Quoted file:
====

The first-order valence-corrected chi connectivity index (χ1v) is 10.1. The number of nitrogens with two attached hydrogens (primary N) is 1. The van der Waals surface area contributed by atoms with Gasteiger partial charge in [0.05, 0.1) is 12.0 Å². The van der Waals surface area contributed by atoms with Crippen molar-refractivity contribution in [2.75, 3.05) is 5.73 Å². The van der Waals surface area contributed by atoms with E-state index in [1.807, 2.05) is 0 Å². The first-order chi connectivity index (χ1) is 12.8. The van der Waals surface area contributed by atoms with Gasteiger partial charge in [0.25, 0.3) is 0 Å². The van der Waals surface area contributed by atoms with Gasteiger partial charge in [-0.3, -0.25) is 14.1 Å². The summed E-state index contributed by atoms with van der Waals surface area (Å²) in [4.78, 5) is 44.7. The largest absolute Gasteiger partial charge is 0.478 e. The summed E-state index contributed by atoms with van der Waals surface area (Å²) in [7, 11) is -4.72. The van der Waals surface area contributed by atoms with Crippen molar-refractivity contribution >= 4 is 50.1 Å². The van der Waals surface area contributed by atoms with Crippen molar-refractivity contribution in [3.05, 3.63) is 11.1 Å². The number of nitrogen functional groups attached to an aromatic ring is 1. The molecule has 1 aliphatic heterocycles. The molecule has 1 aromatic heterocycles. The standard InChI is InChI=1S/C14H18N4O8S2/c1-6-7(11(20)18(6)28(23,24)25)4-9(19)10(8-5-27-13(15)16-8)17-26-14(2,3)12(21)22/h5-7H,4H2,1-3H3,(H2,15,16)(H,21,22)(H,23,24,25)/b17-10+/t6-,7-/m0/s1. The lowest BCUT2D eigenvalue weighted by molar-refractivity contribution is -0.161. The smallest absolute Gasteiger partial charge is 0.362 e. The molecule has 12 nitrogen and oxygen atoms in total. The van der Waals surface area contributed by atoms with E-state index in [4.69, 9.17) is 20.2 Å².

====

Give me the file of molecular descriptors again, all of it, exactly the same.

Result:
The first-order valence-corrected chi connectivity index (χ1v) is 10.1. The number of nitrogens with two attached hydrogens (primary N) is 1. The van der Waals surface area contributed by atoms with Gasteiger partial charge in [0.05, 0.1) is 12.0 Å². The van der Waals surface area contributed by atoms with Crippen molar-refractivity contribution in [2.75, 3.05) is 5.73 Å². The van der Waals surface area contributed by atoms with E-state index in [1.807, 2.05) is 0 Å². The first-order chi connectivity index (χ1) is 12.8. The van der Waals surface area contributed by atoms with Gasteiger partial charge in [0.25, 0.3) is 0 Å². The van der Waals surface area contributed by atoms with Gasteiger partial charge in [-0.3, -0.25) is 14.1 Å². The summed E-state index contributed by atoms with van der Waals surface area (Å²) in [4.78, 5) is 44.7. The largest absolute Gasteiger partial charge is 0.478 e. The summed E-state index contributed by atoms with van der Waals surface area (Å²) in [7, 11) is -4.72. The van der Waals surface area contributed by atoms with Crippen molar-refractivity contribution >= 4 is 50.1 Å². The van der Waals surface area contributed by atoms with Crippen molar-refractivity contribution in [3.05, 3.63) is 11.1 Å². The number of nitrogen functional groups attached to an aromatic ring is 1. The molecule has 1 aliphatic heterocycles. The molecule has 1 aromatic heterocycles. The standard InChI is InChI=1S/C14H18N4O8S2/c1-6-7(11(20)18(6)28(23,24)25)4-9(19)10(8-5-27-13(15)16-8)17-26-14(2,3)12(21)22/h5-7H,4H2,1-3H3,(H2,15,16)(H,21,22)(H,23,24,25)/b17-10+/t6-,7-/m0/s1. The lowest BCUT2D eigenvalue weighted by molar-refractivity contribution is -0.161. The smallest absolute Gasteiger partial charge is 0.362 e. The molecule has 12 nitrogen and oxygen atoms in total. The van der Waals surface area contributed by atoms with E-state index in [4.69, 9.17) is 20.2 Å².